• The better your organizational chart, the easier it is to change it.  When we went through a staff restructuring, the reason it didn’t kill us is because the system was already pretty good.
  • The structure and systems serve us; we don’t serve the system.
  • The goal of a system is to make things easier and more effective, not harder.  Good systems aren’t unnecessary hoops for people to jump through.
  • Don’t wait until a process breaks to change or fix it.  As soon as you see a slide, that’s the time to make the change.  For example, the best time to improve a purchase requisition system is when finances are good.
  • Sometimes, it’s the system rather than the person that’s to blame.  For example, employees that can’t help you because they always have to check with a manager.  That’s a broke system…one that forces someone into making the customer unhappy.
  • We should constantly evaluate systems to see how we can make them simpler, faster, and more cost effective.  Systems are rarely perfect.
  • The people who are a part of the process are often best suited to offer improvements.   Sometimes, we overlook people because they aren’t the top-level leaders.  But as a top-level leader, my decisions affect them the most.  So if I’m smart, I’ll let them improve the system.
  • Let people from different areas provide feedback…they may see things that you miss.
  • Don’t wait for hassles to appear…look for potential ones and address it.
  • ystems usually aren’t forever…they need to change with technology, time and people.

On Professionalism

I’ve been writing down some thoughts on leadership…mostly stuff that I am learning or understanding more and more.  Today, I want to write about professionalism, which is something that is not talked about all that often. Acting like a professional, with experience and wisdom, is a key to being taken seriously.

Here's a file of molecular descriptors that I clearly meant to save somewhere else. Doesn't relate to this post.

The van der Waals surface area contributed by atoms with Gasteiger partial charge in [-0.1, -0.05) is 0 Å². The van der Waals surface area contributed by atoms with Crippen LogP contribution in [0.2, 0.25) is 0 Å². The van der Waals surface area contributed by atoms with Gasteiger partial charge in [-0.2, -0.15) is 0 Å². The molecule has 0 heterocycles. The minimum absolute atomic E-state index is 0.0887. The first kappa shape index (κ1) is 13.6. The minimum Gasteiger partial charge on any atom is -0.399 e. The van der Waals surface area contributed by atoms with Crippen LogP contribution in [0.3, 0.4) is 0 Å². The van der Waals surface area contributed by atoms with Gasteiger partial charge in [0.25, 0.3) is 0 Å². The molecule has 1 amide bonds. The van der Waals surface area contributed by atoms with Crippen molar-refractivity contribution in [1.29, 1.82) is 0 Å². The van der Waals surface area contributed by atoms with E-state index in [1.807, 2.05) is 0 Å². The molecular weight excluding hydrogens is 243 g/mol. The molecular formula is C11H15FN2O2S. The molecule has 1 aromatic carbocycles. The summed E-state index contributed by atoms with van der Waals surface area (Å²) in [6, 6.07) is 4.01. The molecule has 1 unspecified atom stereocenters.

• You might be a jeans and t-shirt kind of guy, but that attire is not always appropriate, depending on the environment.  Don’t be fooled into thinking you should be who you are all the time…if you’re going to meet the President, you should put on a suit.
  • Make a serious effort to return every email you get within 24 hours.  If you have to formulate a response or do some work, just shoot a quick message back and close the communication loop.  When people go through the effort to send an email, the least you can do is respond quickly.  You are not more important than everyone else.
  • If you’ve got an office, do your people use a professional and courteous voice when they answer the phone?  If you act like I inconvenienced your day when I call or pull up to a drive thru, then I’m forming an opinion about your organization.
  • Professionalism involves excellence, and noticing the things that people often overlook.
  • Don’t have internal conversations in front of outsiders.  I’ve been guilty of this before, but it’s not professional to talk about some things out in the open.
  • Make sure your signs and printed pieces look good.  Don’t tape things on walls…take some time and make an effort to make things look professional.
  • Make sure letters and the stuff on your website sounds good.  If you’re not a natural writer, have a natural writer do some editing.
  • Get things designed professionally. “I know a guy” will kill you.